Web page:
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Programming with kids: madlibs

Sunday 31 July 2005

I've been looking for a programming project to work on with my 13-year-old son. He's very interested in computer games, 3D graphics, Flash movies, and so on. He wanted to know more about programming (he's done some ActionScript) and I wanted to share my love of writing software with him. But his natural inclination to advanced games was making it difficult to pick a project: he wanted to make 3D adventure games, or fast-moving arcade games. Those are do-able, but take a lot of time and planning. There's a long ramp-up time where the output is not linear with the input: you're writing many lines of code, and it doesn't do anything.

At the other end of the spectrum are the kinds of boring toy programs that don't excite kids: number addition quiz games, for example. They're simple to write, but when you're done, you've made the computer do something you don't care to have done.

But even those quiz games are appealing to kids that really want to learn about programming. My son and I were talking this weekend about finding and dusting off one that he had written a year or so ago. Together we came up with a better idea: write a Madlibs program. This struck us both as really appealing: he liked it because it seemed like a fun program to have when the work was done, and I liked it because I could see it would involve a little bit of work, and would provide some interesting challenges. Also, it was easy to see a bunch of different directions it could be taken, each creating new teaching opportunities. And it didn't require complex libraries or esoteric output modes: just console input and output.

So he and I set to work on it, and it lived up to its promise as a good program to work on. Read about the results in Programming Madlibs.

Booleans suck

Sunday 31 July 2005

When designing a data format that has to last a long time and be extensible, for goodness sake, think twice (or even three times) before using booleans. Too often, I've represented what seemed like a simple yes or no choice as a boolean, only to see it eventually fracturing into a range of choices. The simple and optimistically chosen boolean ends up being deprecated in favor of a multi-faceted enumeration, but the old code is stuck in its simplistic this-or-that view of the world.

This applies to all sorts of interfaces: protocols, APIs, file formats, and so on. Any time you have data shared by two pieces of code, and you can't change both chunks of code any time you want to, you have to worry about backward compatibility. If one of those pieces of data is a boolean, you will eventually need to change it, take my word for it.

Actually, even choosing an enumeration in the first place doesn't save you from the difficulty of upgrading. For example, suppose you have two types of Things, regular and special. Queries in the code will look like this:

select * from Things where type = 'regular'
select * from Things where type = 'special'

Then in version 2, you add a third type of Thing, call it "unusual". What happens to the queries? Are they still correct? You'll have to look carefully at what the data is used for, and figure out whether unusual Things should have been included or not. Maybe selecting all the special Things should really have been selecting all the non-regular Things:

select * from Things where type != 'regular'

If you have the luxury of changing the queries, you are in good shape, you only have to change a bunch of code. If you can't change the queries, perhaps because they are fossilized in previous versions of your product that are deployed in the wild, then you have a real problem.

I don't know what the best answer to this conundrum is. Unless you can truly plan your semantics for all future versions at the very beginning, you are going to end up splitting concepts like this. One option is to do ugly tricks like have the "unusual" Things not appear in the Things table at all, and instead put them in a new table altogether. Then old code will still work (the new incomprehensible Things won't appear to them), and new code can be written to find them where they are. But you have an ugly data model now, and all future users of it are burdened with strangenesses like Things and UnusualThings. Ick.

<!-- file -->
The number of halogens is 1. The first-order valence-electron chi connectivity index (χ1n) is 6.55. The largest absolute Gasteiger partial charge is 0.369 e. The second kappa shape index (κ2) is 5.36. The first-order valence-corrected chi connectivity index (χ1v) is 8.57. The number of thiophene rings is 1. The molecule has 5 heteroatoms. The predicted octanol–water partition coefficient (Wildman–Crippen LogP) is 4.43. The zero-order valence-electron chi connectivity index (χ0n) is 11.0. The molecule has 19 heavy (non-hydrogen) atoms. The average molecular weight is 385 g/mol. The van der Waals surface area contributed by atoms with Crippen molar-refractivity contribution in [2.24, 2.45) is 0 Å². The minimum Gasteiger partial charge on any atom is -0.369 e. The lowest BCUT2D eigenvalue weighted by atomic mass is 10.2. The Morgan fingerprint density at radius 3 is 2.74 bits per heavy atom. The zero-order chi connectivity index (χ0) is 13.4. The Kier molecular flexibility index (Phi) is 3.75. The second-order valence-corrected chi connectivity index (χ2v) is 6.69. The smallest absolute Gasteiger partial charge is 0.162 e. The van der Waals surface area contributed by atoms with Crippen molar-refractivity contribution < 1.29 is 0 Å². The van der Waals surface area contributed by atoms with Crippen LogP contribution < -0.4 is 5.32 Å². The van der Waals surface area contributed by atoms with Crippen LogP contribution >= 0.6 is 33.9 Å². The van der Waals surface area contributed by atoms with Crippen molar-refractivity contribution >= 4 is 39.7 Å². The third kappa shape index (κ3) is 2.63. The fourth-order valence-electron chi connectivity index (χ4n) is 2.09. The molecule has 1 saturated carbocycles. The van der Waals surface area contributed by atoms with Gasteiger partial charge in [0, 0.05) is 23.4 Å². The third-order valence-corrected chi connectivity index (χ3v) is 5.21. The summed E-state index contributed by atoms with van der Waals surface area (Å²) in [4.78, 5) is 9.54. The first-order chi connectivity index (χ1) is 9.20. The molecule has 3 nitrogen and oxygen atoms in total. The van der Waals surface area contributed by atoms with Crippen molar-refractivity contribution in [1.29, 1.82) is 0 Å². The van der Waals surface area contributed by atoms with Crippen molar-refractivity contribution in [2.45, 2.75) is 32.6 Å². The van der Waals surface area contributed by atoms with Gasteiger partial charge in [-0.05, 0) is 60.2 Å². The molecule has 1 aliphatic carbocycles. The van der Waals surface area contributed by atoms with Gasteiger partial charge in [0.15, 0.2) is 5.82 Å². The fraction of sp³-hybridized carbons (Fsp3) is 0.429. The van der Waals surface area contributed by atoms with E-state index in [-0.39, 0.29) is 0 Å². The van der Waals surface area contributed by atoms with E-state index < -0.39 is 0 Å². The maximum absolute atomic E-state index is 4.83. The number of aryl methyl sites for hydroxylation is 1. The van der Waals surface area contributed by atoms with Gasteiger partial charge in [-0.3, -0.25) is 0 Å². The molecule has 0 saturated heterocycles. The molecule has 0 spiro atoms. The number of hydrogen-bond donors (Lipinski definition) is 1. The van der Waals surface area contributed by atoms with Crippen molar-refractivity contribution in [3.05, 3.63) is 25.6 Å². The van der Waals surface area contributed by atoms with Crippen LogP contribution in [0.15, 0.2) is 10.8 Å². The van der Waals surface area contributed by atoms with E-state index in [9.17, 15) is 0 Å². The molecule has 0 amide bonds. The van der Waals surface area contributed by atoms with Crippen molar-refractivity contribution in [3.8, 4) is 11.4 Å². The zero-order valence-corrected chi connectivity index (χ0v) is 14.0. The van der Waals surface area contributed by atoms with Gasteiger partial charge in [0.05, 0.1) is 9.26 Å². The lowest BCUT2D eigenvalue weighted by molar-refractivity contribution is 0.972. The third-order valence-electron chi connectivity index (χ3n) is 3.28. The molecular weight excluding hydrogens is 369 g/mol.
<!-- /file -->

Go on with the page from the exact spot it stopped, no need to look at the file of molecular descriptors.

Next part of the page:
Thursday 28 July 2005

Almost two weeks ago, Roushan Ali asked a simple question on the sqlite-users mailing list:

Can we use single sqlite_open handle(global) across threads (if all database operations are serialized by using semaphore)? Please help.

D. Richard Hipp, the author of SQLite (an awesome embedded relational database, by the way) responded:

Actually, this seems like a good opportunity to repeat my oft-ignored advice to not use more than one thread in a single address space. If you need multiple threads, create multiple processes. This has nothing to do with SQLite = it is just good programming advice. I have worked on countless multi- threaded programs over the years, and I have yet to see a single one that didn't contain subtle, hard to reproduce, and very hard to troubleshoot bugs related to threading issues.

And from there, the deluge began. The discussion is going on 40 responses and has turned into a computer science equivalent of a pig-pile smack-down, with competing claims, snotty asides, arrogant put downs, references to papers, snarly analysis of same, Linux vs Windows sniping, and so on.

Sifting through the noise, there's a lot of interesting material about how best to develop software which has to "do many things at once". Someone pointed to The C10K Problem, which looks like an interesting summary of the options for building high-throughput network servers.

I've done lots of multi-threaded coding, and it is difficult. If you can keep the cardinal rules in mind (protect shared data and impose a strong ordering on locks) and be extremely diligent, you can make it work. But when it doesn't, you have to do some very difficult debugging. I've never used the other styles, and the arguments for them sound very compelling.

Sometimes the automation really knows best

Tuesday 26 July 2005

Recently I was working on improving the automated test coverage for Cog, preparing for another release of features. I was approaching 100% coverage. There was only one line left untested. It was very simple undocumented function, cog.msg, which simply printed its argument to stdout. I thought about simply yanking it from the code. But looking at my own use of Cog, I saw that I had used it a few times, and others might want to, so I decided to put in a test for it, for completeness. If it weren't the last untested line in the source, I probably would have skipped the test.

So I put in a simple test, and ran the test suite, and it failed! Turns out I had broken the function a while back during a global search and replace to use an explicit stdout member rather than sys.stdout. Go figure. The test that I had put in "just for completeness" found a genuine bug, and one that I would have encountered in my own environment once I tried deploying the code.